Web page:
I first used the magnesium sleep spray before bed with a spray on the sole of each foot and one on my abdomen.  It smelt amazing, not too much lavender which meant it was not overpowering to my sensitive pregnancy nose. The spray left a cool tingly sensation on my tummy and feet and I jumped into bed. I felt the soles of my feet become more relaxed and it didn’t take too long to drift off to sleep. I still had a few night waking’s that night and a small foot cramp which I would take over a leg cramp any day! Night two of using the spray I applied the spray to my feet and tummy and again got a slight tingly feeling. I also decided to spray the sleep spray on the bottom of my toddler’s feet to see if it helped him with his night waking also. I have now been using the sleep spray on us both daily, and it’s become one of his favourite bedtime routines. I am happy to say our sleep has improved and I’m not waking in pain from muscle cramps (insert happy dance)!

    The recovery spray I use for muscle soreness after my training and have been carrying in my handbag to use whilst at work. I reentered the workforce at 24 weeks pregnant as an oral health therapist after having almost 2 years off staying at home to raise my son. Dentistry is a demanding job both physically and mentally and although you sit down for a lot of the procedure the use of your arms, head and neck in sometimes awkward positioning can cause pain and strain. My first day back was exhausting and the next morning my upper back muscles felt practically sore, just like I’d done a workout. So before work the next day I sprayed the recovery spray on my back, neck and upper traps. Again, I felt a tingly sensation, but it felt like it took the edge off my discomfort and relaxed these areas. I had read that the tingling feeling was a sign that you are deficient in magnesium, however, I wasn’t able to find any evidence to support this claim so did a small experiment on myself. From personal experience, I have found the tingling sensation to decrease even when applying the spray to different areas (testing to see if the skin somehow got used to the feeling when applying in the same spot). So perhaps as I have increased my magnesium levels with regular use the sensation has gone away.

    How to use magnesium spray

    Magnesium sprays are incredibly easy to use. Simply spray the magnesium oil onto your skin and massage in. Or, for harder to reach areas, spray into your hands first before rubbing in.  If you don’t enjoy the tingly sensation you can dilute the spray with some water or coconut oil or rinse off after 20 minutes. I have been using the sleep spray about half an hour before bed with a spray on the sole of each foot and one on my tummy and the recovery spray I spray directly to sore muscles after work or exercising. Since using base recovery magnesium spray I am no longer getting muscle cramps at night, which is, in turn, improving my sleep and the muscle pain is eased after training and work.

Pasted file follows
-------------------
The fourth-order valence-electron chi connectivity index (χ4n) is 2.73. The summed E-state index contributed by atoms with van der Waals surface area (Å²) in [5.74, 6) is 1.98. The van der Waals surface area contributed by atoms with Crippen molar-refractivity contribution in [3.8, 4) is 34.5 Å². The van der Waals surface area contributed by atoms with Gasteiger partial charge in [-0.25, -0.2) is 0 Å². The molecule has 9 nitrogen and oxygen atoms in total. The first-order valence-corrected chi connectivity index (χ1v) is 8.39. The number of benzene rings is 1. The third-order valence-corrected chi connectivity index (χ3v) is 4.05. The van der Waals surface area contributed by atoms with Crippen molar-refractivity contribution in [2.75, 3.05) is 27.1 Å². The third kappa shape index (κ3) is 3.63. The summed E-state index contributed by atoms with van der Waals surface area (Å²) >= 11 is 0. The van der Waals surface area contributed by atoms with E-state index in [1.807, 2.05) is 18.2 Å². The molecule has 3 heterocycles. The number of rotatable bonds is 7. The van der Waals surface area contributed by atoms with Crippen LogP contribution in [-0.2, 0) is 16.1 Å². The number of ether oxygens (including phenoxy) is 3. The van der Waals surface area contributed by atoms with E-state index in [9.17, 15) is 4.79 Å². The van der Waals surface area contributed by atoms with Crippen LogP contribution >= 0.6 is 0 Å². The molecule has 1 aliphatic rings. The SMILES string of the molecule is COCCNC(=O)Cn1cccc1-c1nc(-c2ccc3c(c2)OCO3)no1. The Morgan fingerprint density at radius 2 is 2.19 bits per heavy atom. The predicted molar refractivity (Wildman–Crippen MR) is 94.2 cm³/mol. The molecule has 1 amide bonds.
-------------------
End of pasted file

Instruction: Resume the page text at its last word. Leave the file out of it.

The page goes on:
If you’re looking for an inexpensive, easy to use product to help relieve cramping, aches and pains and improve your mood and most importantly your sleep. Then you need to get yourself some magnesium spray!

    My top picks on where to buy magnesium spray

    Note: base recovery no longer supply their amazing product so a few other recommendations are 

    salt lab 

    hermosa and co

    References:

    KASS, L., Skinner, P. and Poeira, F. (2013). A pilot study on the effects of magnesium supplementation with high and low habitual dietary magnesium intake on resting and recovery from aerobic and resistance exercise and systolic blood pressure. J Sports Sci Med, 12(1), pp.144-50.

    Ragnar, R. (2015). Treatment with Magnesium in Pregnancy. AIMS Public Health, 2(4), pp.804–809.

    Tarjan, A. and Zarean, E. (2017). Effect of Magnesium Supplement on Pregnancy Outcomes: A Randomized Control Trial. Advanced Biomedical Research, 6(1), p.109.

    Tarleton, E., Littenberg, B., MacLean, C., Kennedy, A. and Daley, C. (2017). Role of magnesium supplementation in the treatment of depression: A randomized clinical trial. PLOS ONE, 12(6), p.e0180067

    Supakatisant, C. and Phupong, V. (2012). Oral magnesium for relief in pregnancy-induced leg cramps: a randomised controlled trial. Maternal & Child Nutrition, 11(2), pp.139-145

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  • Exercising while pregnant and return to exercise postpartum

    Pregnancy was once considered a time for rest when women were advised to refrain from physical activity and exercise. I’m sure you have heard the old wives’ tale

    “Pregnant women should not work out if they have not worked out prior to pregnancy” or ” A pregnant woman’s heart rate should not go above 140 BPM (beat per minute) while exercising”.

    This misinformation is not only confusing for a new mum-to-be but saddening because it can impact the positive health benefits both mum and baby get from exercising during pregnancy.